As any SME would expect when they have the CEO of a bank in front of them, the inevitable question of funding and security comes up.

Taking a general scenario: A young, bright person with a great startup with no security? How do they go about funding?

Funding a business idea does come with a degree of risk and the banks are regulated to follow responsible lending practices that often stop desperately needed investment in the Australian startup sector.

I suggested to Chris that could there be a banking definition of “a take-off component” in regard to financial performance. If a business could show fundamental capabilities, financial literacy, show ability for growth and required capabilities to make it succeed. How could the banks help?

Could funding be split? Is there a role for banks to look at a mix of funding for a business? For example –$x loan / OD $x credit from the bank plus add equity crowdfunding components and introductions the bank can make to an angel investor.

In this scenario, a business banker can take a holistic view of what funding is available. This gets over self-interest and limitations and risk profiles. The bank therefore moves to a position where if they think a business is viable – but doesn’t fit their risk profile, are they willing to provide avenues with other alternative providers who are prepared to take on that risk profile?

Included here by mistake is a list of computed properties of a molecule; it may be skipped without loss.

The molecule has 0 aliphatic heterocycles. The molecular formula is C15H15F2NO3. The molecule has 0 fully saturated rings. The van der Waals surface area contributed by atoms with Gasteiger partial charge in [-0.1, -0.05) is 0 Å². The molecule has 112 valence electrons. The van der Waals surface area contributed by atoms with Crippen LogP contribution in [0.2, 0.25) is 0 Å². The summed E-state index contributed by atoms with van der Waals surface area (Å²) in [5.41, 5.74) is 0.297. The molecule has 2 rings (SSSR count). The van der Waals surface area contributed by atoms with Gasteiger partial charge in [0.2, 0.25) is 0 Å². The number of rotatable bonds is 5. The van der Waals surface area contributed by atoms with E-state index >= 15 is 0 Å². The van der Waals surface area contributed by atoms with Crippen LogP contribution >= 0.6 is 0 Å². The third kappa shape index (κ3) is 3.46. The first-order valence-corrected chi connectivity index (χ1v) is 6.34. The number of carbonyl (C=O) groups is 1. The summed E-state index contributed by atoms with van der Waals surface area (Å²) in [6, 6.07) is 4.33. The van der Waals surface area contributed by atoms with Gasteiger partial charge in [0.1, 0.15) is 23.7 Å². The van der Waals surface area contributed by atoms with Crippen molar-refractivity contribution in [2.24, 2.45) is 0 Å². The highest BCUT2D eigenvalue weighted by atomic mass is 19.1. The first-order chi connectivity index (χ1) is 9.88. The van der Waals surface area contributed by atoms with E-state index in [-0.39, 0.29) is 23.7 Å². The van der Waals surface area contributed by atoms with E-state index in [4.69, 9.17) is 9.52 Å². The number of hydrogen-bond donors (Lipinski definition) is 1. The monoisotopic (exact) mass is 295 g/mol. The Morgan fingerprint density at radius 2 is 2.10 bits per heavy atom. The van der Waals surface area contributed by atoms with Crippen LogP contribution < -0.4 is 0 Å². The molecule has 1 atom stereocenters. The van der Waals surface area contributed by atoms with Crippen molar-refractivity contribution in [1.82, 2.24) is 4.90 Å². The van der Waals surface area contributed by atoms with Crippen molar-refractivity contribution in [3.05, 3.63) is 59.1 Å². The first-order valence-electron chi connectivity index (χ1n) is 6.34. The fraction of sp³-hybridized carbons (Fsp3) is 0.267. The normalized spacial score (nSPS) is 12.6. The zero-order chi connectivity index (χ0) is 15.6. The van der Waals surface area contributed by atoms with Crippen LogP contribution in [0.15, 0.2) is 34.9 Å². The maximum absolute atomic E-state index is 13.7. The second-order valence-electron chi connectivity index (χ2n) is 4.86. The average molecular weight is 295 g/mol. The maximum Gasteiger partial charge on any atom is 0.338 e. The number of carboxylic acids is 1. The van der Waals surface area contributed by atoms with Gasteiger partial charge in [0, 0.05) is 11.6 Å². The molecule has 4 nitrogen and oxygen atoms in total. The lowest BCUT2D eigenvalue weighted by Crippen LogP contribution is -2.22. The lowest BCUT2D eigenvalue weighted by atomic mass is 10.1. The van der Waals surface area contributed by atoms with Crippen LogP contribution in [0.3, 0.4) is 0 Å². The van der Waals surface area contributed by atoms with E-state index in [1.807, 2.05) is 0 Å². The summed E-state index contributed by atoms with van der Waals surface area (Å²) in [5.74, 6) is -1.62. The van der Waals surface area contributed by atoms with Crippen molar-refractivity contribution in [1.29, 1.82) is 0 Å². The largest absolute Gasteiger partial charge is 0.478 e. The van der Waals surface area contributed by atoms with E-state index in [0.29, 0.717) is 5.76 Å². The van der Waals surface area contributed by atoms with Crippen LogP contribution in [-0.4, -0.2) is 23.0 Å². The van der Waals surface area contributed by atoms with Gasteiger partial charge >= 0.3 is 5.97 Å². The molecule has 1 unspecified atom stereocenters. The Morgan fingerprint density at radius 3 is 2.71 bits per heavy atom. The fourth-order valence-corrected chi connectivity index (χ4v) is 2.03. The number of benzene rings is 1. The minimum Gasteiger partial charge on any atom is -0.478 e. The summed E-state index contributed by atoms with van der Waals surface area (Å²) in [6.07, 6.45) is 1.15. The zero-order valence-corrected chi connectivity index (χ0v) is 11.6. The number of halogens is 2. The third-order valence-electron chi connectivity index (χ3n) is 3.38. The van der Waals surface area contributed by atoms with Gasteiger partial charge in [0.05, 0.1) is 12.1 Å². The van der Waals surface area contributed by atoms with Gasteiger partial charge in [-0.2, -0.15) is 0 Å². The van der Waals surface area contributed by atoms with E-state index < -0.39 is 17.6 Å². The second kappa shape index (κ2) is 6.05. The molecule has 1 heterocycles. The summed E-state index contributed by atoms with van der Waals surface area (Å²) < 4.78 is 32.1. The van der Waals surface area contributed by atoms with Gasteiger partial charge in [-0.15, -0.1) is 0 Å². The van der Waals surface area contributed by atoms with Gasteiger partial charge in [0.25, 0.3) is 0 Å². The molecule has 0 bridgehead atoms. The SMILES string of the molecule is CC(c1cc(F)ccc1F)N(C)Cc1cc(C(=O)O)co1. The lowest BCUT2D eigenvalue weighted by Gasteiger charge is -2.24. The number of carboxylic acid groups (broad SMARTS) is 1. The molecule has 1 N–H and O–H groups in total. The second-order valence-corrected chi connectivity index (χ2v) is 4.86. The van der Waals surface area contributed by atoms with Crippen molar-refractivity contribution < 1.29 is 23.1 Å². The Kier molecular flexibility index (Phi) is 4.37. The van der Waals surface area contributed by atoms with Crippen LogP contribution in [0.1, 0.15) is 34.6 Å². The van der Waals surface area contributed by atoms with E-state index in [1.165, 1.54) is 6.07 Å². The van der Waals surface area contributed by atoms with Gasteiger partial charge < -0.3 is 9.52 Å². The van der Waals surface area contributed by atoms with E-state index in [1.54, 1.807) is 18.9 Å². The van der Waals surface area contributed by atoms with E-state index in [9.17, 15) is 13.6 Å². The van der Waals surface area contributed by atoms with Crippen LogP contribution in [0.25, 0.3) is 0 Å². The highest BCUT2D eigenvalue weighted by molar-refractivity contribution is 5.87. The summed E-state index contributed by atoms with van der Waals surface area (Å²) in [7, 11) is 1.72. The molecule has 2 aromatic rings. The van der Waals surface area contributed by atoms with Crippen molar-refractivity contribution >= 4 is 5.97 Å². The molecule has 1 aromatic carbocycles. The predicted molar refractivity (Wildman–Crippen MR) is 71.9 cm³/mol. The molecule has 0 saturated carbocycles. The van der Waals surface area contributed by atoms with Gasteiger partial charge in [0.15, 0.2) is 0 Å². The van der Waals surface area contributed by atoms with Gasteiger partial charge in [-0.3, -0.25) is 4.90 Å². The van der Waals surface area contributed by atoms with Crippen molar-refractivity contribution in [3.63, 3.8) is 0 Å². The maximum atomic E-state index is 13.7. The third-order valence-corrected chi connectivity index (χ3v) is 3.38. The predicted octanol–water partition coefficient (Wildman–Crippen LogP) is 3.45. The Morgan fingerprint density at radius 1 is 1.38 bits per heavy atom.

Chris agreed this scenario would build long-term relationship of genuine value exchange without self-interest and delivers on the trust and “do” challenge that Neil and Bec cited. However, there would be a need to educate and facilitate that opportunity with his staff.

At the moment I don’t know too many bankers in general who would have enough information or education on say crowdfunding or angel investment right now. But providing that education on both sides would seem a sensible move to me. It would position a bank as a holistic trusted business advisor, while providing financial literacy education to customers.

A couple of the key things that I personally learnt from these peer sessions with the banks and their senior executives, is that both sides were mutually curious of the other.

Being there in a physical business manner, “Corporate beings to SME beings”, there was a genuine and equal desire on both sides to learn more about the other. It felt strangely a very new experience for both groups that became enjoyable and quickly developed a sense of camaraderie you don’t see often.

Add to that listening and challenging both sides respectfully, it certainly gave all of us more than enough food for thought on how banking is developing and has the potential to help develop the SME community in the future for mutual benefit. 

Declaration: Bendalls Group does have a commercial arrangement with St. George Banking Group, this article however was an independent, personal reflection on a series of business meetings I was asked to organize and attend as an SME business owner.